Leave your q’s in the comments below if you want them answered on a future show.
In this episode I discuss the idea of having more than one camera system, talk about what lenses a beginner should buy and give you my thoughts about the X Pro 1. Is it a bargain?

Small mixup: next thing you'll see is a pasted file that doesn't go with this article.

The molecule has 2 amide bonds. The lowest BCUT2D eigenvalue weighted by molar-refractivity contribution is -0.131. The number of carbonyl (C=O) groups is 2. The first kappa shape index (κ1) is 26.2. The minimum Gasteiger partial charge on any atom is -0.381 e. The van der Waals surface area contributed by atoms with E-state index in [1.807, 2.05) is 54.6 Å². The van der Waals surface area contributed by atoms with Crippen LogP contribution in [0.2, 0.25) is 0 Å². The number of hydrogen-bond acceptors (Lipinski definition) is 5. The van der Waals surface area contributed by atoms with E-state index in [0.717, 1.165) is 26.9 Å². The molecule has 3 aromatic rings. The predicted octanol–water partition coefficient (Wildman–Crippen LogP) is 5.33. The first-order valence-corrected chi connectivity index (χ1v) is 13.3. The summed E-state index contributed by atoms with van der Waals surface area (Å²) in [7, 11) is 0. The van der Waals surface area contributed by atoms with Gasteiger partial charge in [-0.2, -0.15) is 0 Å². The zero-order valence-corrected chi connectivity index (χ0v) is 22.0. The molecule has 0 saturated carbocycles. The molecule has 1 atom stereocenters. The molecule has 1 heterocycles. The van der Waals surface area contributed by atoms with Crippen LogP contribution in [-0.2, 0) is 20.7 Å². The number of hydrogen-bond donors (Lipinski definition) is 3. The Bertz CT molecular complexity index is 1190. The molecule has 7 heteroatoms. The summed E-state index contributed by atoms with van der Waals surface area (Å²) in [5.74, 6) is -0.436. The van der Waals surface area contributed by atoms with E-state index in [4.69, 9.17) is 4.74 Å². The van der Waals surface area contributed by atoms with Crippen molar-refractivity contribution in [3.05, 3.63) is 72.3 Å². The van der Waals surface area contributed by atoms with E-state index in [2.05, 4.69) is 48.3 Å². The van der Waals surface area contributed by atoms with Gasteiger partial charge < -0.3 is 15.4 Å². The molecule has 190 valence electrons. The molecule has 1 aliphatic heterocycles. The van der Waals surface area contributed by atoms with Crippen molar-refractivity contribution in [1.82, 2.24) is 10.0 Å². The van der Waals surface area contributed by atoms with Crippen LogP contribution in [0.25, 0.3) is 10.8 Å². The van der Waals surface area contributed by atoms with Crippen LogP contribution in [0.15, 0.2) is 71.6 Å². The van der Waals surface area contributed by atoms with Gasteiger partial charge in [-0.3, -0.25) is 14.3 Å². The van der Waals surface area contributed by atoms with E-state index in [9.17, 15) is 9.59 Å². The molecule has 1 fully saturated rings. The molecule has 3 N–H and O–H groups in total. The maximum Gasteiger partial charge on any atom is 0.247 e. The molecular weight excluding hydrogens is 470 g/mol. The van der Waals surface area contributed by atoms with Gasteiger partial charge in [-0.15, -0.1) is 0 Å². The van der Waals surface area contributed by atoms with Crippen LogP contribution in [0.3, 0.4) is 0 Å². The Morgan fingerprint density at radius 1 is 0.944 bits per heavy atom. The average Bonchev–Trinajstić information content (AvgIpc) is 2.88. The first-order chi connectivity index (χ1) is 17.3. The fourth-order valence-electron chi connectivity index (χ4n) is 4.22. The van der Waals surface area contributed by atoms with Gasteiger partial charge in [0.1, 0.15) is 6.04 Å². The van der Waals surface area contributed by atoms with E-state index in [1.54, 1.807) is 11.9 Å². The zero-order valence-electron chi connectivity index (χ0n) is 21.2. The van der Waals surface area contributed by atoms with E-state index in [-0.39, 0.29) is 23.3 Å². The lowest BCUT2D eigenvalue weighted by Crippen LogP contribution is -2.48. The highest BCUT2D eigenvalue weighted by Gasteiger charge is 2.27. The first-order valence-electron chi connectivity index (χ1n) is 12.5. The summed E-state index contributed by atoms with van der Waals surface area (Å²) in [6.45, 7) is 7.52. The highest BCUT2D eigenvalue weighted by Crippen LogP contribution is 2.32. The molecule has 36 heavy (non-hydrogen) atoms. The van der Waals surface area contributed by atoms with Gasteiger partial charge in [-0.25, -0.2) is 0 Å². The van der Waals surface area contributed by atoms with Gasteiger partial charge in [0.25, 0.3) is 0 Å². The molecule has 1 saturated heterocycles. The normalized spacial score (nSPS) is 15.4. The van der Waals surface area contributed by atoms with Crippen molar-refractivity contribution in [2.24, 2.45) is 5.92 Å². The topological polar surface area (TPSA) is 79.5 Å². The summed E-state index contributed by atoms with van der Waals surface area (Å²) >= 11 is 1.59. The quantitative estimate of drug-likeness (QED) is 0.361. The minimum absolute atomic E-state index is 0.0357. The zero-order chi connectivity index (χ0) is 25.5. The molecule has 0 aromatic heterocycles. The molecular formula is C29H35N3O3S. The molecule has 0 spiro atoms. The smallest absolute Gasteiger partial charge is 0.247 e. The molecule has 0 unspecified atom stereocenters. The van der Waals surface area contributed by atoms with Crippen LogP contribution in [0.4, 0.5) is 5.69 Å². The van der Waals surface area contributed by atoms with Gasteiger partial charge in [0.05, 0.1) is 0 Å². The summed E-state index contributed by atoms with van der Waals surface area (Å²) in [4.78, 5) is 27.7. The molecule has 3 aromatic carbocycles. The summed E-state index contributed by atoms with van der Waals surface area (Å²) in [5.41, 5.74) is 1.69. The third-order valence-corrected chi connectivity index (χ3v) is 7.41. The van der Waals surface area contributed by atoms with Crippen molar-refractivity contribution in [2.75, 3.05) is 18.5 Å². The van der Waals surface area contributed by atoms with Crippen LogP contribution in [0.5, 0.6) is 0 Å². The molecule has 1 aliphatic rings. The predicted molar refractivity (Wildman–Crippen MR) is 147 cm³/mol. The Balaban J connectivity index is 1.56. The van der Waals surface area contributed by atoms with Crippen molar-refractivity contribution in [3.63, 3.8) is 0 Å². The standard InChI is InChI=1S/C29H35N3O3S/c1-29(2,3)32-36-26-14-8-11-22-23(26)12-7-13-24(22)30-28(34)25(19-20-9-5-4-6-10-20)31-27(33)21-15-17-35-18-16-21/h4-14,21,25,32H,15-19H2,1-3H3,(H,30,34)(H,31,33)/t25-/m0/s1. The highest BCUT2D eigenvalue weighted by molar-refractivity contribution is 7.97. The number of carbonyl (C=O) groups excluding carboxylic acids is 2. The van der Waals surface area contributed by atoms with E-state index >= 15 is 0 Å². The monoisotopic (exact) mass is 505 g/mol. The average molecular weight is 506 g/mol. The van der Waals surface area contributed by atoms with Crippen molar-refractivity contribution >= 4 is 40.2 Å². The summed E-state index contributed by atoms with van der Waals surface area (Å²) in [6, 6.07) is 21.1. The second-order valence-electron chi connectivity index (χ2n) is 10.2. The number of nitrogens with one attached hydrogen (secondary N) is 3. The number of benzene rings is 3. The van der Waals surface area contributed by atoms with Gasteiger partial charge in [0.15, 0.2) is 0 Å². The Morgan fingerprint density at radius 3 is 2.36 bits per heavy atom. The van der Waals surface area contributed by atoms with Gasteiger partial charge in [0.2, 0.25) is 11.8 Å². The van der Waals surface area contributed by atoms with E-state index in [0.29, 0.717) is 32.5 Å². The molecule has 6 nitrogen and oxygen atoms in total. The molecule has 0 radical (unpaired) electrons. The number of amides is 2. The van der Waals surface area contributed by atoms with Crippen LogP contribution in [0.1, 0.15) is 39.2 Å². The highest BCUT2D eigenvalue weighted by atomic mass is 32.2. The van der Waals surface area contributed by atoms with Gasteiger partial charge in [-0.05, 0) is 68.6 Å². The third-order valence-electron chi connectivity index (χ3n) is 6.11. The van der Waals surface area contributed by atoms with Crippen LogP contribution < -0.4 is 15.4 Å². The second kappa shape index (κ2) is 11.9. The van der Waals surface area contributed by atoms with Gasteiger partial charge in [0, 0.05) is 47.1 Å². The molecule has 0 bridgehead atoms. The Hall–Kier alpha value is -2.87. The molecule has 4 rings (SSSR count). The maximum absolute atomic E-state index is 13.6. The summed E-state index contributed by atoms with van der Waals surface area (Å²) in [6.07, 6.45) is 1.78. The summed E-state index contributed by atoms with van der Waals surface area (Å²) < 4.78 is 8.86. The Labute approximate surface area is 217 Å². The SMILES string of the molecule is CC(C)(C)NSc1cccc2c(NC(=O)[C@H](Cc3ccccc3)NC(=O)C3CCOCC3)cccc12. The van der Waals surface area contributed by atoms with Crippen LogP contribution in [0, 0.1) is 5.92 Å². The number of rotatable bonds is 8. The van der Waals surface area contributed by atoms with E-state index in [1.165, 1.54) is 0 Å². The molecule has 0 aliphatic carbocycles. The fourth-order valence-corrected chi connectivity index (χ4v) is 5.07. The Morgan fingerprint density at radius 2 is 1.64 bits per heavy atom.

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hi my name is Matt wintry from Matt witchery com this is a new type of show that I'm going to be doing to add to the channel called viewers cues as the name suggests you lot asked me questions I answer them so basically the idea is that I get a lot of emails messages and comments through on the YouTube video is twitter instagram that kind of stuff asking advice on various topics about photography and what i've been doing up until now is i'm just going through and trying to answer you know sort of individually to people and giving them the answers they want however the thought occurred that actually what some person may actually ask maybe there be other people out there who were thinking it just haven't answered the creme last the question but would be interested to know what the answers were so that's what we're going to be doing so i'm going to take sort of you know just a few questions for each episode so it doesn't get mind bogglingly complicated to sort of you know and long and unwieldy and things like that but here we go so we're going to dive straight in the first question is from richard evans and he asks as a pro photographer do you recommend sticking to just one to two ecosystems i have three cameras on my list the pentax k-50 the om-d en and the fujifilm x8 two is three too many of course one has to consider lenses for three different systems and yeah Richard I mean you know I you know answer to you individually on this one as well and but yes I do think three systems is too much I think two systems is probably too much certainly when you're getting going it depends kind of where you are really in terms of your in terms of your photography and how long you've been doing it for and how much of your own kind of personal style you've developed and whether or not you you're getting another system to do something very specific but if you're just starting out and you're kind of learning the basics of digital photography then I would recommend sticking to just the one system so pig it doesn't really matter which one you go for because they're all good frankly the k-50 is very good the Olympus's are very good and the XA 2 is the fugees are very good as well so you can't go wrong really which one you choose will depend slightly on what type of photography you end up one thing to do long-term and when you first start you may or may not know that that might be something that you want to discover later so when you're learning and you're learning digital photography it's very it can be confusing to start with to kind of learn where all the different buttons are so if you very quickly jump into a scene and you want to change the white balance or you want to change for metric matrix to spot metering or you want to change from single to continuous burst or you want to change the ISO very quickly when you are just starting out trying to remember how to change those functions on the camera can be you get a little bit of brain freeze you look at you know guy which one is it that one is it that one you get used to that fairly you know quickly depending on how much you use the camera but it takes so much longer if you've got to try and learn where all the things are on this system and then on that system and then that system over there so when you're just starting out I probably would just stick to the one after you kind of get the feel for what you want to do and you decide long-term that you want to be the two things that you love doing more than anything else in the world are sports photography and portraiture for example you may well decide that you want two different systems for that so you know you might go for something that's got a very fast burst rate and maybe even something like a like the crop sensor on the is it the canon 7d that allows you to get extra throw by eight frames a second to whatever it is for shooting you know whatever it is football or you know cricket or something and then perhaps the other thing you like is portraiture and say maybe you get and they got lots of lots of money you get some digital hasselblad you know 20,000 pound medium format thing you know which would be terrible if you try to shoot sport with it but it would be brilliant in the studio so maybe you get two different systems at that point because you know they're specific things for doing specific jobs but when you're just starting out stick to one system and you know start with one camera and preferably one lens as well to kind of get used to that and you know get used to a focal length it's really nice to be able to do that so get yourself a little nifty 50 or whatever it is I mean you know obviously a lot of cameras come with the kit zoom 18 to 55 and whatever it is that's useful it's perfectly useful but one camera one body get used to those and then when you figure out where the limitations are for you then add on to that system or you know figure out what you need to change to get to the system that you ultimately want but you have to start somewhere and if you're just sort of generally you know getting into photography get the one system so that's it so next question from a chin Thea Prem chinti asks i have a nikon d50 300 and a 35-millimeter 1.8 g prime lens i want to do more street photography and night low-light astrophotography mainly stars so yes I want to do more low light night photography in brackets mainly astrophotography stars and things like that and yeah walk around type of lens i don't know if that's included in the first one my budget is less than eight hundred dollars strictly ok right so i think the question therefore my chin Thea is you know what you know what other lenses would would you recommend you know in that eight hundred dollar or less you know for doing street photography and astrophotography that kind of thing ok so yeah basically when you're looking at doing street photography getting something that's that's nice and wide is is useful for the way I shoot I like to shoot on the wide end and get close to my subjects some people prefer to go telly and independently it depends on at the type of person that you are and people like Jay may sell for example when he does his street photography he uses of 72 300 because he likes to look at the scene and snip out one little bit of it other people like myself for example I like to kind of get really up close with a wide angle lens and fill the frame with something really wide and get that sort of dramatic look of the wide angle so it depends slightly on what type of steep photography you like and also kind of how brave you feel about getting up close to people with the 35 mil 1.8 it's not a bad lens for doing street photography on your D 5300 being a crop rd it will give you a focal length equivalent of about 50 millimeters so we're sort of normal focal length and that can be quite useful it is a lot you can do with that only cartier-bresson is 250 ml a lot and you know because it got really good results with it but if you do find when you're shooting with that and this is my recommendation basically fewer chintia shoot a lot of street photography like that and if you figure that you are cropping into that image a lot in your when you're doing page production and you're actually snipping into that and getting in you know you to get closer they neither get along the lens or you know sort of practice getting closer to people and and you know there's some techniques that you can do there if it's just a bravery thing but if what you like is to compress the background and just snip out portraits and things like that get something on the long end if however you find that when you look at the pictures in post-production that actually you wish you'd got more of the scene in or you wish you've got more you know width to the picture and then go for something a little wider than the then the 35 so that'll be that and then astrophotography it's really something on the other end or astrophotography you're looking at something that telly and the more telly the better there are it's not my area of expertise I stray photography so I'm not going to give you specific lens recommendations for that but you know it's something something telephoto is good the other thing that I would recommend is is a really solid and stable tripod I don't know what you're using at the moment but you know half the battle with astrophotography is having a really heavy fixed solid tripod if you can get one that's as heavy as you can and also get one of the ones where the little sort of middle pin that sticks through the middle has got the spring hook on the end that you can put your camera bag on that it weighs it down but lens wise yeah I mean if you're shooting like you know the moon and stars and things like that then the longest lens you can afford is it is good I would shy away from getting teleconverters simply because there is a bit of a loss of image there and you do kind of the picture darkens down quite a bit as well so you know if you can't get a get a longer lens that would be good but astrophotography isn't my field so I can tell you exactly what lenses people use I would probably find some astrophotography forums and find some people that are interested in that probably that you'll find some people on YouTube as well that have done some good tutorials about doing a straight photography and they will have some good lens recommendations to go there so do a bit more research and see what you can find up in my advice on that one so next question Alex LEM he asks have you tried the tokina 11 to 18 2.8 Nick on mount with an adapter for the ex pro war of the xt-1 do you think it would be an alternative to buying the 10 to 24 fuji appreciate your thoughts so yeah I'm the 11 to it's actually 11 to 16 I think we're talking about the same range this is it here it's the this is the tokina 11 to 16 2.8 I f DX well yes as you can see I have tried it this is indeed the nikon mount this is the the nikon f-mount on the lens there and I've got an adapter which should that's it through to my fuji matts it will work on The X Pro one and it'll work on the xt 12 yes I frankly and honestly and simply yes I do think it's a good alternative to the 10 to 24 for a couple of reasons yours talking is believed about the xt-1 and the xt-1 out of these two cameras x-pro 1 and the xt-1 and both of which have really good sort of focus assist mode but the the focus assist modes in the in the xt-1 are better than the ones in the X Pro one simply because you can in the color you can change the color of the focus peaking which is really nice and it's also got a split screen image as well also when you're shooting really wide open then you know sort of more of you got more depth of field in the picture anyway so you know between 11 and 16 millimeters you know if you're set up sort of F 5.6 f8 then pretty much everything is going to be in focus all the time anyway and so you know it's pretty it's pretty hard to get things out of focus with this lens and the one thing I would say though is that because the these lenses that like the Nikon G lenses if you've ever used in the kanji lenses on your Fugees you'll know that you can get like the sort of standard type adapters but because there's no aperture control on the lens itself like around the the actual lens barrel unlike the Fuji lenses and the older nikon D lenses there's no there's no aperture control ring on there that the only rings you got there of a focus and zoom so what you need to get is a type of adapter that actually includes aperture controls so this one has got a this is by fotodiox it's a fotodiox pro i got it off ebay and it costs about 80 pounds something like that and what this does is it gives you a pitcher control you probably can't see in there but there's a little pin in there that comes out and moves the aperture blade control you know that's on the it's on here it actually controls that so that allows you to get to get aperture control into your lens a couple of things with that one the there are different types of these I believe but on this one as you can see there are just some markings which go from a clear circle to a solid circle and this is basically just indicating how tight the aperture is in there it doesn't have f-stops on there so if you're when you're using this lens you really just have to use the the screen or the digital viewfinder or the the exposure you know the light meter needle to get your exposure correct you know you can't Sonny 16 it because I don't know where f60 is there and I don't know what my reciprocal values are because there aren't any there aren't any values on the lens so yeah but you can use it perfectly acceptable in I've certainly don't have a problem with that certainly in normal shooting you just get the aperture to kind of roughly where you want it for the depth of field you know the the live you know sort of information that comes through the electric viewfinder and on the screen on the back will tell you where your depth of field is automatically and it'll tell you where your exposure is automatically and if you've got the histogram switched on and things like that as well that'll avoid clipping and it's perfectly easy to do the other really nice feature about this particular unit is that on the side there's a little switch and it goes from a smooth smooth line a smooth sort of sine wave line to a block line and what that means is when it's smooth like that it means it's a stepless aperture control so that rather than clicking so f2 f2 point a f4 5.6 it's smooth it's completely graduated like that which is brilliant for doing video and then if you flip it back the other way then it's clicked and it unit you've got your you know basic clicks in there so you can kind of work out you know like if the first one is f 2.8 which is the widest that this lens goes and I think this lens goes to I think probably f-16 to look that up but you can kind of figure out where the clicks are in between if you're really worried about knowing but I don't bother I just kind of put it to where the depth of field looks nice for my picture and the exposure is correct so that's that so yeah basically you can works really nicely and the image quality of those to quino's 11 to 16 a brilliantly brilliantly sharp so that said okay so notice ? Fletcher he asks would you still recommend the x-pro 1 given its age although as i type this i realize that i wouldn't think twice about buying a canon 5d mark 3 which is a similar age yes and no is the answer to that if you're the you can buy now an X and X Pro one for very little money then relatively speaking i mean you can buy one new for you know five or six hundred pounds and quite often you'll find that bundled with a you know maybe a lens or two as well so it does represent very good value for money and the only thing i would say is that now the xt ones are kind of almost as cheap they've been out now themselves for you know good 18 months and so they're starting to come down and you can certainly in the UK you can get a new xt one for about 700 pounds body only that kind of thing and those prices are coming down all the time so the difference really is probably only a couple hundred quid so it depends I mean I overall you know it just has to be said that the xt-1 is a more accomplished camera than the x-pro 1 it fixes a lot of the niggles but it does depend on how you shoot I mean I still love this camera dearly it's just that there are some things that it does you know better than others and certainly you know for me having the weather sealing on this is brilliant having the ability to tether it through the phone and do the remote capture is very very useful for me personally and the snappier autofocus with the phase detecting I find incredibly useful incredibly good so I do use that a lot that being said if you're if you're not shooting professionally and you know this is such a wonderful camera to use i love the hybrid optical viewfinder i still think that's a work of art it is genius if it's so beautiful you know i don't use it so much but when i do i really love it and having the the frame lines sort of you know superimposed over the top of there like a kind of range finder it harks back to just those lovely sort of you know contacts ease and likers back in the day and i really enjoy it and because you can get them so cheaply now certainly on the second-hand market you could probably pick one of these up for 3 400 pounds sterling that's like that kind of thing so you know for that kind of money to get into you know what is a very very nicely built camera that's capable of producing incredibly good images then yeah you know it is very very good however now I've got the xt-1 as well I just find myself this is the honest truth or just find myself not picking up the x-pro 1 simply because everything that the xt-1 does slightly better just makes me want to kind of pick that camera up before the x-pro 1 and it kind of almost breaks my heart to say that because you know I do love the x-pro 1 and you know you almost feel disloyal to a camera like this because it's it's such a wonderful thing to hold and to use except when it starts to you know give you niggles so it depends if you're on an absolutely capped budget and you can't stretch to the extra sort of hundreds of 200 pounds that it'll probably cost you to get the xt-1 and you'll have a lot of fun with the x-pro 1 although in those instances you may want to consider something like an ex situ or even an xt 10 because you can get an ex t10 now which is basically a slightly smaller version of the xt-1 which isn't weather sealed but basically has more or less most of the same features on it for probably about the same money as one of these if not a bit cheaper than one of these now so that now really is a very interesting proposition if you can't stretch to the xt-1 maybe have a look at the X t10 so there'll be my recommendation on that so where are we this is andrew chung he says i recently purchased a fuji xt one and wondered if you had some advice on manual lenses to add to my kit bag and what would you need to buy in terms of converters and things but also appreciate your advice of the standard lens the 18 to 55 plus the 35 mil but thought about the 23 and or fifty six millimeter for some gym photography is it worth getting the 23 even for a daily lens or is better to skip that and go straight in and fork out for the 56 millimeter thank you in advance okay Andrew so yeah basically in terms of manual lenses I both parts of the question almost kind of like feel the same to me in the sense that the lenses that you end up buying really are dependent on the type of photography that you're going to be doing gym photography and you kind of almost want something on the wide end so that you've got the scene of the gym and the general scene of people working out and then something that's a little bit more telly as a portrait lens to do close up pictures of people as well so you know I would say that you know in terms of both manual lenses and whether or not you get the 23 for those instances you know yeah probably the the you know either you've got the 18 millimeter on the on the kit lens the 18 to 55 you can go out wide so you can save yourself a bit of money there when the 18 is is cranked all the way back to 18 it's a 2.8 lens so it lets lots of light in so that's very cool and then you can just use the 56 for doing the close-up stuff so that might be one way to go there alternatively if you find that you are pretty much on your 18 to 55 kit lens racked out you know between 18 and sort of you know 30 you know that kind of thing about that first bit of the zoom range and you're going in that far and it's only just occasionally that you're putting it in 256 millimeter 55 millimeter they maybe hold off getting the 56 for now because you know obviously if you're not using it so much and then get the 23 which will give you it's a bit brighter so you could go down that route there and in terms of manual lenses i would really sort of say the same thing i mean just kind of figure out you know what type of photography that you like to shoot so presumably do other things apart from shooting in the gym i don't know or maybe that's your special ism but what type of shots do you want to get and then pick the pick the focal length that you want for that I mean generally speaking in terms of what brands have lens you've got such an open field I the lenses I use most on my the manual lenses they use most some old Nikon lenses that I've got I've got the nikon 105 macro the d version of that with the aperture in control and that is such a sharp lens and it produces brilliant portrait engines on there the 105 gives you a nice bit of compression and i actually prefer the compression on that to getting the 56 millimeter 1.2 although you know you got that nice shallow depth of field but 55 isn't that it doesn't compress the features in the same way that a 105 does so i would rather step back a little bit further and use 105 if i'm doing portrait stuff in the studio or location or something for sort of less formal portraits or like more head and shoulders stuff and i use a tokina 55 1.8 which is a very nice lens and i also use the carl zeiss by o-tar Jenner f2 which is a 58 millimeter lens so it depends either one that I've got both of those and I switch out they've got slightly different looks to it the bio tightly more contrasty and it just depends on what i'm feeling in terms of the mood there but they're very nice the super takumar lenses are very good i've also got a hundred and thirty-five millimeter 3.5 which again i use with more portrait stuff and if i want a little bit more longer throw but still needs something that's reasonably bright so that's a really nice density is there but there are so many available i mean i would really recommend looking at these zuikou lenses from olympus because they're fantastic obviously if you happen to have an old like of kicking around and you've got some single runs and things they're going to be brilliant on there as well there's a brilliant load of Carl Zeiss staff voigtlander make very nice lenses there's some brilliant old minolta glass that's kicking around out there and i'd really recommend having a look at some of that so have a little play with these things trying and you know sort of figure out first of all what focal lengths you use most and then just have a player the nice thing is a lot of these lenses you can still buy relatively cheaply so you can kind of experiment with them try them see if you like them and then chuck them back on ebay afterwards and you probably make your money back if you've got one in good condition so yeah that's what I recommend for that but it so anybody that's really looking at you know worrying about what lenses they're trying to get use whatever lens you got to start with and take pictures and then fathom out you know if you're like have a look at the martyrs if all your subjects are tiny in the middle of the frame and you're just not getting close enough and it's impossible for you to get closer by using your feet and walking there then get a Tele lens if you find that you know sort of thing that the edges of things are cropped off you're shooting a lot indoors in tight spaces with you know your friends or street photography or people closer and around about you and you want to get wider or you're doing interior shots and you wanna get the whole room in and you're not quite being able to do that get something wise if you find you're shooting a lot in the dark you know maybe you're doing a lot of concert photography or and you know you're out in the streets at night and you want to get you know brighter lens than your standard kit lens get a prime millimeter with it with a brighter lens on it you know brighter aperture so you know the type of lens that you get is always predicated on the type of photography that you do so that's the really important thing to remember there so okay final question of this episode it is Matthew Norberg he said I've read that lenses made for full frame cameras don't work well with aps-c cameras aps-c sensors causing vignetting and smear done sharp corners can you address this yeah I can basically it's the flip of that if you you can use full-frame any felt full frame glass on an aps-c camera and basically you actually get a very beautiful crisp image because it's not using the edge of the lens the aps-c sensor is smaller than the the full-frame 35-millimeter sensor so it's only using the scent of it of the image circle from that lens so you don't get any vignettes and you get a lot less vignetting when you're open you know if you get a lens at vignettes a bit on 35 mil and you put that on aps-c you'll get less Vinnie etting and because the center part of the lens tends to be the sharp is bit then you get more edge to edge sharpness through that than you would if you're putting it on the 35 mil the other way round then that's definitely the case you know if you put a like this for example this 11 to 16 tokina is designed for an aps-c image circle it's designed for that smaller smaller image circle so if you then put that on to full frame it won't quite reach the edges and so you will see vignette singh as it gets to the edge and because the the image circle doesn't quite get to the edge of the full frame size of sensor so it gets darker at the edge and yea the very extreme edge is that you will see you know smearing and darkening and weird stuff going on around the edges and it'll just darken away to nothing simply because it's run out of image circle so that's basically it so yeah basically the good news is that any full-frame lenses you can use on aps-c so hooray for that because it gives you a huge amount of choice you can get onto eBay and go mad and violated really cool vintage lenses from old 35 millimeter film cameras and they work like absolute gems on these so that's it thank you very much for your questions and yeah please leave more questions in the comments below and I will stick another video up and answer then too thanks very much for watching and I'll see you again soon JS